LEWISBURG, Tenn. (AP) — The Tennessee woman who ended her adoption of a 7-year-old Russian boy by putting him on a plane to Moscow by himself lost her bid Friday to keep from paying $150,000 in child support.
Torry Hansen made her first court appearance Friday in a case that began in April 2010 when she sent Artyom Saveliev away from her home in Shelbyville with a letter that said he had violent behavior problems and she no longer wanted to be his mother.
Criminal charges were never filed but the Seattle-based adoption agency she used, the World Association for Children and Parents, sued her last year for child support.
Hansen, who now lives in Redding, Calif., went through a string of lawyers as she contested the child support and never responded to summonses to appear in court or at depositions. After Circuit Court Judge Lee Russell ordered her in May to pay $150,000 in child support, she hired a new attorney, former federal prosecutor Edward Yarbrough of Nashville.
In court on Friday, Hansen told the judge her previous attorneys did not keep her informed about the case and advised her she did not need to come to court. She also said that she gave birth to a daughter last year and could not come to court because of the pregnancy.
Hansen never spoke to the press before Friday, but her mother, Nancy Hansen, told The Associated Press in 2010 that her daughter, then 33, had to return the boy when he developed serious behavior problems. Nancy Hansen claimed he hit, screamed and spit at his adoptive mother and threatened to burn down the Hansen home and kill members of the family.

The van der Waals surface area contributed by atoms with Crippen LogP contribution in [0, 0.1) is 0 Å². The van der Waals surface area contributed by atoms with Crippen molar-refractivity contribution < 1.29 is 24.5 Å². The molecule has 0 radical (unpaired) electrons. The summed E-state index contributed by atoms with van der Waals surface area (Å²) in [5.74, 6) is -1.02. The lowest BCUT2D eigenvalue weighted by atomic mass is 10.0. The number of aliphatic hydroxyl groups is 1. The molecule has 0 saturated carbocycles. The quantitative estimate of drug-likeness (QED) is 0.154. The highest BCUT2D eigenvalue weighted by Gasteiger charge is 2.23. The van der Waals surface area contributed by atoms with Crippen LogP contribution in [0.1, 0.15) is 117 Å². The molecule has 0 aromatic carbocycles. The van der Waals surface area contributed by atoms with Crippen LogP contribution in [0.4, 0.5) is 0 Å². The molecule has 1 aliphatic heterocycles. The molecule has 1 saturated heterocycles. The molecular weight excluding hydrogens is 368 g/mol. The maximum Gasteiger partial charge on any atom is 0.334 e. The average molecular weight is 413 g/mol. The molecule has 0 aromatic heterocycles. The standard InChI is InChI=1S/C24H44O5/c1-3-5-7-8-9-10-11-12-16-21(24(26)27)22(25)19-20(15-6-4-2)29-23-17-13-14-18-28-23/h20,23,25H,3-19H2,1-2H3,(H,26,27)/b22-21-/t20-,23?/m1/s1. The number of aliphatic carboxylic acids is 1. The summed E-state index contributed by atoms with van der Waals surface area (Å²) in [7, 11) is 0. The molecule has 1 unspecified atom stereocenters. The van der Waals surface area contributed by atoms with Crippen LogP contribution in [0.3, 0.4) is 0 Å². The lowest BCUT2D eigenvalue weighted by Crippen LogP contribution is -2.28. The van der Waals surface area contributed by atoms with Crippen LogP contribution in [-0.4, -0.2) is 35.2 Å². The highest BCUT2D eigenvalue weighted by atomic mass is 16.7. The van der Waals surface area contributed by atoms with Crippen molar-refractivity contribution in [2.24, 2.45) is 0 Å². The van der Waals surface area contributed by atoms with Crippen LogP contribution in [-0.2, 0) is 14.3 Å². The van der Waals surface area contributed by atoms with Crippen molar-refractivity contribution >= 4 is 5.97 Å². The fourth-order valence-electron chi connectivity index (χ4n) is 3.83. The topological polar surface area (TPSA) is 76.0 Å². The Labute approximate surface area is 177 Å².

"Without going into depth, I can say he was very violent. I can say he wanted to kill me and he tried to kill my sister," Torry Hansen said in court Friday.
She said that the boy threatened to stab her mother to death. She started to tear up when describing how the threats of violence sent her mother to the emergency room in Shelbyville.
"That was when my parents decided to take him, because he was so violent," she said.
She said it was her parents' decision to put the boy on a flight to Russia, but she was aware of the decision and acquiesced.
"I have never mistreated or abused him or any child," she said.
Under cross examination, Torry Hansen told the court that she never called the police or the state Department of Children's Services about his behavior.
"I called numerous psychologists and was told there would be a 6-week wait to get in," she said.
When asked whether she was aware that a Russian court found that her actions constituted neglect and abuse, she said, "I am aware that they felt putting him on the plane was emotionally disturbing."
Ruling from the bench, Judge Russell upheld his default judgment against Hansen, ordering her to pay child support for Artyom, who now lives in a group home in a Moscow suburb. Russell said Hansen had not cooperated with the court and he wasn't convinced by her arguments.
Yarbrough said Hansen has been making the child-support payments and will be required to continue doing so.
The case contributed to a decision by Russia in 2010 to delay some adoptions by U.S. parents. Russia on Monday ratified a new agreement with the United States that gives the country greater power to regulate international adoptions.
After the judge's ruling, Yarbrough said the litigation is not over and his client still has options, such as appealing the order or requesting that it be modified.
"I think it is a loss, we wanted the judge to set aside the default judgment and have a full trial, but there are other options for us," he said.
The attorney for the adoption agency, Brentwood attorney Larry Crain, said the child spent six weeks in a psychiatric hospital when he was returned to Russia because of the trauma he experienced.
He said the case has had huge implications on international child adoptions, as well as sparked outrage in both countries.
"I believe even the accord last week was due to the fact that finally this court, when no one else would step up and do anything for this child, finally this court did ... " he said. "Now we believe there are safeguards in place to prevent this from ever happening again."